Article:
Restaurant chains that want to let diners customize their meals -- but balk at upending their kitchens -- have found the answer: sauce.
Buffalo Wild Wings is introducing a wing sauce made with Mountain Dew this year, and Popeyes Louisiana Kitchen is coming out with a red hot honey sauce in October. Chick-fil-A, meanwhile, will soon be testing a spicy sauce and updating its older varieties. KFC also recently added a signature sauce based on the secret recipe of its chicken seasoning.
Restaurants are struggling to appeal to younger customers who've grown up on bolder flavors and prefer to tailor meals to their own tastes. Sauces give restaurants a way to accomplish both goals without the complexity and hassle of adding entirely new menu items.
"Customers want more options," said Amanda Norris, senior director of product development at Chick-fil-A. "They certainly want more flavors, so we're trying to respond to that."
That's why the chain is testing sweet-and-spicy sriracha sauce, a tangy variety with chili peppers, as well as bolder versions of its classic ranch, barbecue and buffalo in parts of Florida and Alabama this year. The Atlanta-based company plans to introduce new sauces next year to its 1,900 stores nationwide.
Fast-food chains are desperate to keep American consumers from defecting to fast-casual rivals, which typically allow diners to customize their meals. So far, the upstarts are winning. Sales at fast-casual chains such as Chipotle Mexican Grill jumped 13% last year, while those at fast-food and casual-dining restaurants rose just 2.6% and 3.6%, respectively, according to research firm Technomic.
New condiments may give fast-food and sit-down brands a chance to fight back and lure Millennials and Gen Zers who want to build meals based on personal tastes.
"I definitely think it will drive traffic," said Michael Halen, a Bloomberg Intelligence analyst. "Will it take share from Chipotle and Shake Shack? I'm not sure."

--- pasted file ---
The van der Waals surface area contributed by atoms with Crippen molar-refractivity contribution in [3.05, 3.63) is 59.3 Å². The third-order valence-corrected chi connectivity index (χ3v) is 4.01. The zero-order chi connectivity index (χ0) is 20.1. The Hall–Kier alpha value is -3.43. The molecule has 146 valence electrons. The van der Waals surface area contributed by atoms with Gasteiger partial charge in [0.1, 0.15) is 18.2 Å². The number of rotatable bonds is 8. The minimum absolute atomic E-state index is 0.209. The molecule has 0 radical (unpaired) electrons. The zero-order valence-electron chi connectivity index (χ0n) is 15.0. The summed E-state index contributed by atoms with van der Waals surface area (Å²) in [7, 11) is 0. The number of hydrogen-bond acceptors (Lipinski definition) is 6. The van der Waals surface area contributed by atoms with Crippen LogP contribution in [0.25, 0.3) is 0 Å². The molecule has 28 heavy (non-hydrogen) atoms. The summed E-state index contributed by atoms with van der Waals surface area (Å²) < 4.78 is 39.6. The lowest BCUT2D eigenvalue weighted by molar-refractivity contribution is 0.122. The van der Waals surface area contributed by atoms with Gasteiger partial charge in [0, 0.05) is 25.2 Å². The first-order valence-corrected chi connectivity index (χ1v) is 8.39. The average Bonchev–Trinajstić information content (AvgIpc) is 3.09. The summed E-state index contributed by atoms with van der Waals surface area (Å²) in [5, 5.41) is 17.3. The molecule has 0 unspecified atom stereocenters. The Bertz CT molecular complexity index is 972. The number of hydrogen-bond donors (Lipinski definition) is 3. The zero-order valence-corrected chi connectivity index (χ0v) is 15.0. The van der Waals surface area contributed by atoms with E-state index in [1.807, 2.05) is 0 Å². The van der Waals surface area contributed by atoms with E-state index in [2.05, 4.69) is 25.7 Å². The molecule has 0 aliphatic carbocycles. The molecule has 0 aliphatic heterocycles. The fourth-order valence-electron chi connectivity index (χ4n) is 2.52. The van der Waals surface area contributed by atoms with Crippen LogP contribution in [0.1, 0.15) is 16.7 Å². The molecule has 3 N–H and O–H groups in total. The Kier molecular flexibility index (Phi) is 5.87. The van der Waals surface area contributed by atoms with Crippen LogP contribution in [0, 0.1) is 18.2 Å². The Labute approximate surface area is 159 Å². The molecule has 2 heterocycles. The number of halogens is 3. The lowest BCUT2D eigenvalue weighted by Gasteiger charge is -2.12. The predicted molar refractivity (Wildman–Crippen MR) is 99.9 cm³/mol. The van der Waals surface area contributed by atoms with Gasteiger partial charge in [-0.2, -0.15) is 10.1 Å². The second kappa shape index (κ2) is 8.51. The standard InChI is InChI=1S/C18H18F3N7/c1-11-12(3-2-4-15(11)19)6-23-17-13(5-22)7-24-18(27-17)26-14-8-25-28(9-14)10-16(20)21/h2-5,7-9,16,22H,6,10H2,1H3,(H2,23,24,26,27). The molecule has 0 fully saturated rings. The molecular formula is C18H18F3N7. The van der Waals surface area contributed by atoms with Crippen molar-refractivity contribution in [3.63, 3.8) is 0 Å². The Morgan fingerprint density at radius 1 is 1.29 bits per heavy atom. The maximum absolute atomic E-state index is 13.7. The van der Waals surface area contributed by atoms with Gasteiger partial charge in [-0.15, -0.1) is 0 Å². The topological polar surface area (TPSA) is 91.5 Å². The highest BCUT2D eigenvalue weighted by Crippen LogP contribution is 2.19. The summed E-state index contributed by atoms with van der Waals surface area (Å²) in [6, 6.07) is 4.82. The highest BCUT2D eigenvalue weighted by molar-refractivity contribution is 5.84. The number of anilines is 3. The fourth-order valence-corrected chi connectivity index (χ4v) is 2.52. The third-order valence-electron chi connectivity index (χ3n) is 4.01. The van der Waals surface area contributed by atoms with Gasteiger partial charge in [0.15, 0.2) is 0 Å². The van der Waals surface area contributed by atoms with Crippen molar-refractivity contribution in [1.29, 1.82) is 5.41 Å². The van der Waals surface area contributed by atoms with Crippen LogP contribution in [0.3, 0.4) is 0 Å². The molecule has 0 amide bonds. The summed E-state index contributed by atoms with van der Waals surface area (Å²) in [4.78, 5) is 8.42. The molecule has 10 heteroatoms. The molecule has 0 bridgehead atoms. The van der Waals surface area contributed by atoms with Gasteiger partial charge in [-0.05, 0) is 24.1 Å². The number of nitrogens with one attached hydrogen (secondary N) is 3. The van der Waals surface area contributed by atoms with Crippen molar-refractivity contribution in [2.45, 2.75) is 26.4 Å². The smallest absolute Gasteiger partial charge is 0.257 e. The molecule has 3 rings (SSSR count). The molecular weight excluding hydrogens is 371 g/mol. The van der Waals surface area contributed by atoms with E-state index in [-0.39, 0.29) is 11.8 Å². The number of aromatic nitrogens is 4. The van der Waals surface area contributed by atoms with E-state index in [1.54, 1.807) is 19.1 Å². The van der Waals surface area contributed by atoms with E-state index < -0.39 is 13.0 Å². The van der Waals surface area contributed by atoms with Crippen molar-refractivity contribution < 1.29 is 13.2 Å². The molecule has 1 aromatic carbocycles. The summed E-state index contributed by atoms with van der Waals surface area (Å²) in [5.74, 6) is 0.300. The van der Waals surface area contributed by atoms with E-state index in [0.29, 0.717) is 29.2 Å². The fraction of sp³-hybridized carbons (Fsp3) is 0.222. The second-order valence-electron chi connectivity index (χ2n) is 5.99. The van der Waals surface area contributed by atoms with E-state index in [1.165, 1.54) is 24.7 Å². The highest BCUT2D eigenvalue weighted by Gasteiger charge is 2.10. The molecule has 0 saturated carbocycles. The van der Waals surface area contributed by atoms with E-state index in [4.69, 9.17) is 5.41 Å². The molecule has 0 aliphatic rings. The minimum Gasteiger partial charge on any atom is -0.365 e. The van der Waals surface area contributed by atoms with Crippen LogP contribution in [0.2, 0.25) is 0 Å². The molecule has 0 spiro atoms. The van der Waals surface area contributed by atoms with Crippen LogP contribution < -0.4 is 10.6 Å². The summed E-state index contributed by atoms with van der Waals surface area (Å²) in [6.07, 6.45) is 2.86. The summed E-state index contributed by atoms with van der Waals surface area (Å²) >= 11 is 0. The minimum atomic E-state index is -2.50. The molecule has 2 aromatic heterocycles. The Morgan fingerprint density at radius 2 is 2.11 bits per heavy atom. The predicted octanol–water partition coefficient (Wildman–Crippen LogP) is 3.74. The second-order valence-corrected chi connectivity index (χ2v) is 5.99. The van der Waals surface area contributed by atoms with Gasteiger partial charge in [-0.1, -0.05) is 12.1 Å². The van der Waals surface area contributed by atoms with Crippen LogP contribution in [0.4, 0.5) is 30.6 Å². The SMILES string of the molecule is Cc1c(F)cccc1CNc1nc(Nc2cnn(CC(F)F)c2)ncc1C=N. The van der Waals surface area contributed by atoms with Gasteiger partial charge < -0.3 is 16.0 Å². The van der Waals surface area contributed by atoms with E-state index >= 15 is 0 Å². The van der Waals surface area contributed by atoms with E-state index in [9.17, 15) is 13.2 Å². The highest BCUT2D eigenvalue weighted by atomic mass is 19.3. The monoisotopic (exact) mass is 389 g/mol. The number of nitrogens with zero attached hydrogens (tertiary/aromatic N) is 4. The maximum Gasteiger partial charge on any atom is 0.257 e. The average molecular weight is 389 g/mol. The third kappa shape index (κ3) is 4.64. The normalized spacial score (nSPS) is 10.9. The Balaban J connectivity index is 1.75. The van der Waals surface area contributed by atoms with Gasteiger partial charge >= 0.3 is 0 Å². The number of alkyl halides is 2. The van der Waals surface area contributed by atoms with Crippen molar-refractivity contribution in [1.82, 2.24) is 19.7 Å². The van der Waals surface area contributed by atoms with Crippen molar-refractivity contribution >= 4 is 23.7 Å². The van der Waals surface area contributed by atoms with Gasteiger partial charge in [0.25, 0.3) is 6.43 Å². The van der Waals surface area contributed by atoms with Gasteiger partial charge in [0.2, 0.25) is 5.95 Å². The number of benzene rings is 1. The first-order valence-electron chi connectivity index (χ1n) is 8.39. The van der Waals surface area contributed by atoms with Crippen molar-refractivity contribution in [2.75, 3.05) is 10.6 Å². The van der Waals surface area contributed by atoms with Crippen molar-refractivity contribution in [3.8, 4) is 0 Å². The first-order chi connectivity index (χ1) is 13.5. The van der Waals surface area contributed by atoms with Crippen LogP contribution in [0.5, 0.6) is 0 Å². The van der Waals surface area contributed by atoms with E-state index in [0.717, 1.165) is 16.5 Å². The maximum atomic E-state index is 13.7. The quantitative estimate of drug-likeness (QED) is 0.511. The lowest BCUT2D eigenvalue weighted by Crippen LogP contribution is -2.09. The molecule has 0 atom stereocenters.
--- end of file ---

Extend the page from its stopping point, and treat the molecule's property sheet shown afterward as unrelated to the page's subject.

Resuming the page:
KFC's new signature Finger Lickin' Good sauce, introduced in May, is helping sales at the chain owned by Yum! Brands Inc. Sales of its $5 meals are up 15% since KFC introduced the dip, which is made with the same 11 herbs and spices in its secret-recipe chicken.
"Young people are growing up with flavor profiles and an expectation that things are not bland," KFC U.S. Chief Marketing Officer Kevin Hochman said. "It's a lot more than just the chicken. You also have to have a sauce that wins."
Yum Brands' Pizza Hut chain also is using sauces to help boost sales. Pizza Hut, whose second-quarter same-store sales were flat, started a limited-time-offer pizza in April that's cut into 24 strips and comes with four dips. It also recently bolstered its menu with drizzles, such as balsamic and honey sriracha.
Casual-dining chains are experimenting too. Buffalo Wild Wings, which has 21 sauces, is adding two more -- ghost pepper and bourbon honey mustard -- to its permanent menu in November. It's also planning to sell a zesty citrus variety made with Mountain Dew, lemongrass, ginger, red peppers and soy sauce. That version will be available for a limited time starting before the Citrus Bowl football game.
Next year, the wing seller is looking to Mediterranean and Middle Eastern flavors for inspiration. There's even talk of making a sauce with Trinidad Moruga Scorpion peppers -- labeled the world's hottest chili pepper by researchers at New Mexico State University in 2012 -- to lure those seeking extreme spice.
"There is a really unique group of people out there that are really looking for lots of heat," said Todd Kronebusch, VP-innovation at Buffalo Wild Wings. The chain refers to them as "hotheads," he said.
Adding sauces also is easier and cheaper than creating new food items. It doesn't slow down kitchens or service times.
"It's not complicated," Popeyes Chief Executive Officer Cheryl Bachelder said. "It's one of the easier ways to offer variety because there's no preparation."
Popeyes, which has eight signature sauces, will start selling a red-hot honey sauce paired with wild-pepper tenderloin chicken in October. It also recently offered a new habanero ranch sauce for a limited time.
Diners often asked for more than one to go with their food, she said. The chain usually gives customers one or two sauces for free -- after that, they're 25 cents each.
"The customer loves to experiment," Ms. Bachelder said. "The excitement is in the sauce."